All of my numbers are VOIP numbers. This allows me to direct all calls to the landline at my house. The landline phone is programmed with each of the business numbers and so using called ID, when someone phones the number for Business A, 'Business A' comes up on the display. This is crucial because you need to know which business the customer is calling - for no other reason than if it is a new customer, you need to know what you are going to charge them. If you're like me and have six businesses all doing the same thing (web design) but the prices vary considerably, you need to know how much to quote for your services.
My phone system also comes with an app for my phone which uses GPS to detect my location. Normally all calls are routed to the house phone but as soon as the app notices that I am out of the house, it automatically redirects all of the numbers to my mobile. This means that I can head out without worrying that a customer is trying to get in touch with me. It also means that I can just drop everything and leave the house without having to manually reroute all of my numbers. When I first set up my phone system I did not use the automatic redirection and I quickly became tired of constantly having to change the settings to route calls depending on my location.
A basic one but still worth mentioning. I have all of my e-mail accounts set up on my laptop which is my work computer. I also have the same e-mail accounts set up on my phone, too. This means that I can pick up messages anywhere I am without having to pull out my laptop each time. Because the accounts are set up as IMAP accounts it means they are synchronised so any time I receive an e-mail it is delivered on my laptop and my phone, each time I delete a message from my phone, it is removed from my laptop and visa-versa. I realise most people use IMAP accounts now but I still come across plenty of people who don't know the difference between POP and IMAP. IMAP is far superior to POP so I cannot think of a single reason why anyone would still use it.
Each business has its own invoicing software. Payments can be made to each business via PayPal, credit / debit cards or Direct Debit. In each case, there are accounts set up for each business meaning I currently have ten PayPal accounts, ten card processing accounts etc.
Having a different invoicing system for each business is a pain and something which I would like to resolve. Ideally I would like one piece of software which can have sub-accounts which can be branded for each business. As yet, I haven't found anything.
The only common part of the finance systems is that they all pay money into one bank account. Banks charge for each account and managing ten different ones would be a nightmare. Instead what I've done is set up one account with HSBC because they allow you to add multiple trading names to your account.
For the web design and hosting businesses there are usually recurring costs to customers. This means that I generate a lot of invoices each month and without an automated system, I would quickly become lost at sea with the shear volume of them. Instead I use QuickFile which allows me to set up recurring invoices. The software then automatically generates the invoices each month and e-mails them to customers. I've linked each QuickFile account (one for each business) to its own PayPal account and Stripe account. This means that once the payment gateway detects that a payment has been made, it marks off the invoice for me.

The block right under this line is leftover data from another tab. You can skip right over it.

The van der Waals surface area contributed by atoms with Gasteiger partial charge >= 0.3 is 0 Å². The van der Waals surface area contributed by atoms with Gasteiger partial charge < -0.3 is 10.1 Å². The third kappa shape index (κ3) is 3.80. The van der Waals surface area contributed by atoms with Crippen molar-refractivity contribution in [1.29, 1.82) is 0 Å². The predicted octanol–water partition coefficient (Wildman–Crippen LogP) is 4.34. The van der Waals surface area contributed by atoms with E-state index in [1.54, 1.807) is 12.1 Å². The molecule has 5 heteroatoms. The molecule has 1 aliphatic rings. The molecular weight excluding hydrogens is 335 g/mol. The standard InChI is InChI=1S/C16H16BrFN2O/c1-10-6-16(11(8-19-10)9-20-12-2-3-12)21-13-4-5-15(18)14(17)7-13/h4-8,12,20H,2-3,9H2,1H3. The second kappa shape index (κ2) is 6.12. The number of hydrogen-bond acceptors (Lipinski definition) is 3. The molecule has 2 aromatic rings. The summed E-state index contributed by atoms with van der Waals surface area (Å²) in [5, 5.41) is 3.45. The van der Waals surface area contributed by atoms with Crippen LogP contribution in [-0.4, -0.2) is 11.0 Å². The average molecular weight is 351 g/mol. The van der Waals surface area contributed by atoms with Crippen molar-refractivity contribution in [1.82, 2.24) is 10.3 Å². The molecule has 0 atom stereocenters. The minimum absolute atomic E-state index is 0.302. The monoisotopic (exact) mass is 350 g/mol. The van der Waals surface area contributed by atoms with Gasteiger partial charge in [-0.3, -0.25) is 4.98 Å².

This saves me a lot of time generating invoice, chasing payments and then manually telling the system that a payment has been received.
The system also sends reminders automatically if a customer has not made a payment. Another useful bit of automation which saves me a lot of time.
Once a payment has been received, it is automatically deposited into my bank account.
Invest Where You Need To
I am determined, perhaps over zealous in keeping my business outgoings to the bear minimum. My fixed costs on each of my businesses are ridiculously low, some as low as less than £20 a month. My outgoings only increase (variable costs) as I get more customers. That said, I do invest in things when needed.
There is no point keeping your costs low just for the sake of it. There has to be a reason and likewise, if you need to spend money in some areas there should be a good reason for it.
Two areas where I have recently spent money are good examples of when and why investment can be worthwhile.
As my business has grown over the last six years, my hosting needs keep increasing. I started with a basic reseller hosting package at £20 a month. As I took on more customers, I moved up to a Virtual Private Server (VPS) which cost over £100 a month. I'm not hosting hundreds of sites and spends thousands of pounds a year on dedicated servers. Why? Because the previous services no longer fit my needs. My customers expect their web sites to run fast, they expect to have excellent spam filters and most of all, reliability.
I could easily spend a lot less each year on hosting, moving all of my sites over to a slower system without all of the safeguards built in but by spending a bit more, I have to work less. Why? Because I do not spend hours replying to e-mails from customers complaining about the service or troubleshooting issues. Instead, I pay a little more and it provides me with a lot more free time. The cost / benefit is obvious.
Another area which I've recently invested in is a new computer. My old one was slowing down and causing me more and more frustration. I hadn't realised quite how slow it was until I bought a new one and moved all of my files and software over. I'm now working much faster and getting more work done simply because I'm not being held back by a slow machine. Again, the investment was worthwhile because I am now able to complete my work much quicker so I'm saving myself hours each week. I'm not doing more work, just the same work at a faster speed.